Irene likely to be among 10 costliest catastrophes in U.S. history

Industry estimates put the cost of the storm at $7 billion to $10 billion, largely because the hurricane pummeled an unusually wide area of the East Coast. Beyond deadly flooding that caused havoc in upstate New York and Vermont, the hurricane flooded cotton and tobacco crops in North Carolina, temporarily halted shellfish harvesting in Chesapeake Bay, sapped power and kept commuters from their jobs in the New York metropolitan area and pushed tourists off Atlantic beaches in the peak of summer.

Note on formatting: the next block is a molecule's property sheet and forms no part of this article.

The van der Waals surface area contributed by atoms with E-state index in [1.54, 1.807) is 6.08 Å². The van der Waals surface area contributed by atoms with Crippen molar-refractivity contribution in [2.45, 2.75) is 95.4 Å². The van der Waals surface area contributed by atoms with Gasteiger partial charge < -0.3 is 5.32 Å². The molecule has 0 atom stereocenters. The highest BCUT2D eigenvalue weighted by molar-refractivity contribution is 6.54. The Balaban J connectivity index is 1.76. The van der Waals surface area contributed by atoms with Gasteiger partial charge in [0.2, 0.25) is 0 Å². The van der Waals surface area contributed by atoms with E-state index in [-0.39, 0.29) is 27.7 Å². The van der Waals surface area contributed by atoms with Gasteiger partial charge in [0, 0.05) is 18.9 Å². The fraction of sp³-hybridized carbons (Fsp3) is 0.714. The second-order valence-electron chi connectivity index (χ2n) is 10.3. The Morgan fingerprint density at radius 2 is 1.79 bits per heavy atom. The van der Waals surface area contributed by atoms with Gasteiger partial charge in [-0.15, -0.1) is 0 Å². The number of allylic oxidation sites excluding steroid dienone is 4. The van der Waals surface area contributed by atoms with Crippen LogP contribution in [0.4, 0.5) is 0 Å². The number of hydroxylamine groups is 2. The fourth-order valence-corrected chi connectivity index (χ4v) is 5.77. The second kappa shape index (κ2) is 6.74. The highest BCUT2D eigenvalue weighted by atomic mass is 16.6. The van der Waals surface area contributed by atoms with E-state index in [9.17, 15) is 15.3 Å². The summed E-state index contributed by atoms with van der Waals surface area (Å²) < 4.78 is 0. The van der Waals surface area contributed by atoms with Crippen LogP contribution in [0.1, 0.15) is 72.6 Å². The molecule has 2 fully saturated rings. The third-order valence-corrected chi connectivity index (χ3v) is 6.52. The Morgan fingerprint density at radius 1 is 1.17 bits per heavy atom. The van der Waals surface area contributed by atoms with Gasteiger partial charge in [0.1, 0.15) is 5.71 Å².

While insurers have typically covered about half of the total losses in past storms, they might end up covering less than 40 percent of the costs associated with Hurricane Irene, according to an analysis by the Kinetic Analysis Corporation. That is partly because so much damage was caused by flooding, and it is unclear how many damaged homes have flood insurance, and partly because deductibles have risen steeply in coastal areas in recent years, requiring some homeowners to cover $4,000 worth of damages or more before insurers pick up the loss.